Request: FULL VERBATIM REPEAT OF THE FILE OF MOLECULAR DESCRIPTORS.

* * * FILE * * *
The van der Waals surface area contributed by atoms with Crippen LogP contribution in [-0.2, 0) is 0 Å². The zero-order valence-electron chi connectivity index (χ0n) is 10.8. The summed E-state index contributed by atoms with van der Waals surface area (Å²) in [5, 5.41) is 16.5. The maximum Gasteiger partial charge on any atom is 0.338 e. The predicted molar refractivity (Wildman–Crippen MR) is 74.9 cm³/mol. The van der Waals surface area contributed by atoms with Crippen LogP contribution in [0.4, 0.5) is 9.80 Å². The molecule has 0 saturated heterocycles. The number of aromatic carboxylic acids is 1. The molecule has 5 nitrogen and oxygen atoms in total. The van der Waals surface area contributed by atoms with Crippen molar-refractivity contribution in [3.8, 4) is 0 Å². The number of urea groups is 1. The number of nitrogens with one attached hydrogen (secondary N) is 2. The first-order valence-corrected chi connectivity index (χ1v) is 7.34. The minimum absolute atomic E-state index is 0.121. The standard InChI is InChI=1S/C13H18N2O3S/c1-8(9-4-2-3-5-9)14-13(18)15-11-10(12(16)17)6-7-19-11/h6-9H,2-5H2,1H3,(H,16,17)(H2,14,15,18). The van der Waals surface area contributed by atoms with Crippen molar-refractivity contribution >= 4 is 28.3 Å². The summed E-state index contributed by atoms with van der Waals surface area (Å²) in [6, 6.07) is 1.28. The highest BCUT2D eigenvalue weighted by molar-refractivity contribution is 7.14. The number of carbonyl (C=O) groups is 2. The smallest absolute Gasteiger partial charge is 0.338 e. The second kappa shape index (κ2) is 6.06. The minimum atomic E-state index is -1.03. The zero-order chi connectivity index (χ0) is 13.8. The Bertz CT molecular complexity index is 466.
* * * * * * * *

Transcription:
The van der Waals surface area contributed by atoms with Crippen LogP contribution in [-0.2, 0) is 0 Å². The zero-order valence-electron chi connectivity index (χ0n) is 10.8. The summed E-state index contributed by atoms with van der Waals surface area (Å²) in [5, 5.41) is 16.5. The maximum Gasteiger partial charge on any atom is 0.338 e. The predicted molar refractivity (Wildman–Crippen MR) is 74.9 cm³/mol. The van der Waals surface area contributed by atoms with Crippen LogP contribution in [0.4, 0.5) is 9.80 Å². The molecule has 0 saturated heterocycles. The number of aromatic carboxylic acids is 1. The molecule has 5 nitrogen and oxygen atoms in total. The van der Waals surface area contributed by atoms with Crippen molar-refractivity contribution in [3.8, 4) is 0 Å². The number of urea groups is 1. The number of nitrogens with one attached hydrogen (secondary N) is 2. The first-order valence-corrected chi connectivity index (χ1v) is 7.34. The minimum absolute atomic E-state index is 0.121. The standard InChI is InChI=1S/C13H18N2O3S/c1-8(9-4-2-3-5-9)14-13(18)15-11-10(12(16)17)6-7-19-11/h6-9H,2-5H2,1H3,(H,16,17)(H2,14,15,18). The van der Waals surface area contributed by atoms with Crippen molar-refractivity contribution >= 4 is 28.3 Å². The summed E-state index contributed by atoms with van der Waals surface area (Å²) in [6, 6.07) is 1.28. The highest BCUT2D eigenvalue weighted by molar-refractivity contribution is 7.14. The number of carbonyl (C=O) groups is 2. The smallest absolute Gasteiger partial charge is 0.338 e. The second kappa shape index (κ2) is 6.06. The minimum atomic E-state index is -1.03. The zero-order chi connectivity index (χ0) is 13.8. The Bertz CT molecular complexity index is 466.